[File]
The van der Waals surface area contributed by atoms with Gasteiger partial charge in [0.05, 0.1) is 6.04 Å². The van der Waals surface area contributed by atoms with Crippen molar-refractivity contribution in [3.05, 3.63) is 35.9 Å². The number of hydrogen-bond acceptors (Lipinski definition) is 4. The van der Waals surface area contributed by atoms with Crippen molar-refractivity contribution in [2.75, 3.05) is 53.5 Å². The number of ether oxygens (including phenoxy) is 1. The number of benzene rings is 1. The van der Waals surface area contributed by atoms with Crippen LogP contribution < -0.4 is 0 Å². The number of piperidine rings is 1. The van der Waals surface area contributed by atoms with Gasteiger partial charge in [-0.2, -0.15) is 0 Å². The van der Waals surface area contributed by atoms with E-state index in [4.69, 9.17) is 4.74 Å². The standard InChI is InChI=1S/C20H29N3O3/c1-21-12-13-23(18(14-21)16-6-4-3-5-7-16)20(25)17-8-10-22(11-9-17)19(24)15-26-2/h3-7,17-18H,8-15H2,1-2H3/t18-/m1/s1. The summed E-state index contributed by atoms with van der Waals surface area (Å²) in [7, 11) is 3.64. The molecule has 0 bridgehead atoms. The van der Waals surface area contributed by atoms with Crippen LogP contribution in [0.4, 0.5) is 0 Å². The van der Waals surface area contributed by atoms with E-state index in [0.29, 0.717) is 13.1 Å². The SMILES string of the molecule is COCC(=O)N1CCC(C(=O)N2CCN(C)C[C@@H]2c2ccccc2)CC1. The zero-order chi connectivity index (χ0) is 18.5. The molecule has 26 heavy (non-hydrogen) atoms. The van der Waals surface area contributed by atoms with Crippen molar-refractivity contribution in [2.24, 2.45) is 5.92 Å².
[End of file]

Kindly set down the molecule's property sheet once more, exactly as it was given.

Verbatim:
The van der Waals surface area contributed by atoms with Gasteiger partial charge in [0.05, 0.1) is 6.04 Å². The van der Waals surface area contributed by atoms with Crippen molar-refractivity contribution in [3.05, 3.63) is 35.9 Å². The number of hydrogen-bond acceptors (Lipinski definition) is 4. The van der Waals surface area contributed by atoms with Crippen molar-refractivity contribution in [2.75, 3.05) is 53.5 Å². The number of ether oxygens (including phenoxy) is 1. The number of benzene rings is 1. The van der Waals surface area contributed by atoms with Crippen LogP contribution < -0.4 is 0 Å². The number of piperidine rings is 1. The van der Waals surface area contributed by atoms with Gasteiger partial charge in [-0.2, -0.15) is 0 Å². The van der Waals surface area contributed by atoms with E-state index in [4.69, 9.17) is 4.74 Å². The standard InChI is InChI=1S/C20H29N3O3/c1-21-12-13-23(18(14-21)16-6-4-3-5-7-16)20(25)17-8-10-22(11-9-17)19(24)15-26-2/h3-7,17-18H,8-15H2,1-2H3/t18-/m1/s1. The summed E-state index contributed by atoms with van der Waals surface area (Å²) in [7, 11) is 3.64. The molecule has 0 bridgehead atoms. The van der Waals surface area contributed by atoms with Crippen LogP contribution in [0.4, 0.5) is 0 Å². The van der Waals surface area contributed by atoms with E-state index in [0.29, 0.717) is 13.1 Å². The SMILES string of the molecule is COCC(=O)N1CCC(C(=O)N2CCN(C)C[C@@H]2c2ccccc2)CC1. The zero-order chi connectivity index (χ0) is 18.5. The molecule has 26 heavy (non-hydrogen) atoms. The van der Waals surface area contributed by atoms with Crippen molar-refractivity contribution in [2.24, 2.45) is 5.92 Å².